In addition to its downtown location in the Kirby building, Ro2 Art has, since the summer of 2011, enjoyed an uptown presence, exhibiting at the Magnolia Theatre in the West Village. Over the years, Ro2 Art has partnered with the town of Addison, The McKinney Avenue Contemporary and Downtown Dallas, Inc., to present exhibitions in a variety of satellite situations. This month, look for the Objectified group exhibition downtown, and Dallas artist Camilla Cowan’s New Works at the Magnolia.

Red Arrow Contemporary’s Stafford sisters take aim with a roster-free gallery.
“You never know what to expect with us,” says Elissa Stafford, musing over the young history of almost 2-year-old Red Arrow Contemporary. The brainchild of Ed Stafford and his daughters, Elissa and Erin—all artists—the Dragon Street gallery has shown work by the likes of Shepard Fairey, Banksy, Vernon Fisher, Richard Duardo and 2013 Hunting Art Prize-winner Marshall Harris, and yet remains conspicuously without a roster. “We always want to keep things very fresh and new, and there are so many artists out there that to commit yourself and continue to show them year after year might not be as much fun,” explains Elissa. Erin agrees that although not having “go-to artists” is certainly more challenging, “we wouldn’t have it any other way.” This month Red Arrow mounts its first-ever sculpture exhibition, Fresh Dozen, featuring the works of Texas Sculpture Group artists—among them, Ken Little, Susan Plum, Tommy Gregory and Brooke Gassiot. Meanwhile, the sisters Stafford hope to turn Red Arrow into nonprofit curatorial residency space. Sounds right on target.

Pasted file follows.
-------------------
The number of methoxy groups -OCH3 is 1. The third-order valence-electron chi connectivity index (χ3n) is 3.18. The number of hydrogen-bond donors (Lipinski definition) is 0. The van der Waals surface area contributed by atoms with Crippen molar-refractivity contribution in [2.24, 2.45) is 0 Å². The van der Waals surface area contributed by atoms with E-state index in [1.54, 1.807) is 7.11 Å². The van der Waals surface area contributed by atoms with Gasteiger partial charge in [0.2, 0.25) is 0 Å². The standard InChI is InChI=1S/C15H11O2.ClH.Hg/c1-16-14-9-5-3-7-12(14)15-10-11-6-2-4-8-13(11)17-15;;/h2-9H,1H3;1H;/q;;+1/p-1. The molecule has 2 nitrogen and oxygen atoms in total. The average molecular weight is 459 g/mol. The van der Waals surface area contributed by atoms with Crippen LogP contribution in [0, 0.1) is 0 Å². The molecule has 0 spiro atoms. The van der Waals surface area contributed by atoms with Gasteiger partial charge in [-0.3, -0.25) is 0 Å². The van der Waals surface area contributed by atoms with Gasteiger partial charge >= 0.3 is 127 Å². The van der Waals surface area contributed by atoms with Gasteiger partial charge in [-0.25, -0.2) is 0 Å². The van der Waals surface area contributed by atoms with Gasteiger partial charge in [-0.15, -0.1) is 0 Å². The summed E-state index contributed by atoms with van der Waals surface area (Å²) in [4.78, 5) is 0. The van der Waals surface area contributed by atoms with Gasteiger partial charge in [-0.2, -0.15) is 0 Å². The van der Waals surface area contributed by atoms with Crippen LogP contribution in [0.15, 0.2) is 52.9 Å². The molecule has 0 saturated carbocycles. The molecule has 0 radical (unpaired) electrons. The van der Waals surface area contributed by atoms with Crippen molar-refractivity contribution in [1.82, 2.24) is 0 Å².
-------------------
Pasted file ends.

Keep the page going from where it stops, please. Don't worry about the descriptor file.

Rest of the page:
Oral Fixation finds a new home at the Winspear’s Hamon Hall.
Nicole Stewart’s live storytelling series, Oral Fixation, is the talk of the town. After two seasons at the MAC, the series migrates to Hamon Hall at the Winspear Opera House for its third. Its beauty, however, remains in place, with seven Dallasites still telling true personal stories based on a central theme in a one-hour stage performance. Not surprisingly, Stewart herself has quite a story. With a background in acting, she reached a crossroads a few years back. Living in L.A., and suddenly without an agent, Stewart attended a storytelling performance in Santa Monica, and something clicked. Soon, she was participating.

“It was just an amazing experience to go through,” Stewart recalls. “I wrote about my grandmother’s death, and the writing alone was awesome.” Intrigued by the combination of writing a narrative she could perform onstage—not as a character, but as herself—Stewart, when back in Dallas, debuted Oral Fixation at the MAC in December 2011 to immediate acclaim. “There’s something raw and primal in the act of authentically sharing the truth of your life experience,” she says. Look for Oral Fixation’s next installment, “When in Rome,” Dec. 16.

James Cope curates a new project space in Dallas.
Area art cognoscenti may already know Englishman-turned-Dallasite/New Yorker James Cope from his six years as curator at the Goss-Michael Foundation—a stint he followed with a season as director of sales at New York’s Marlborough Chelsea gallery. He took a tentative trip back to Dallas with November’s film-and-video exhibition, Video Days, featuring world-renowned filmmakers Spike Jonze and Larry Clark, at SMU’s Meadows School of the Arts’ Pollock Gallery. But next month he comes back to Big D in a big way, with the opening of his own project space, And Now. “Since I’m a curator, for me it’s about working with artists,” Cope explains. “And Now isn’t a gallery—it’s more of a space that I invite artists to do projects in.” This January, Cope’s inaugural exhibition for And Now is 75215. Named for the ZIP code of the Cedars neighborhood where he’s located, the group show, featuring young New York artists, will run into April.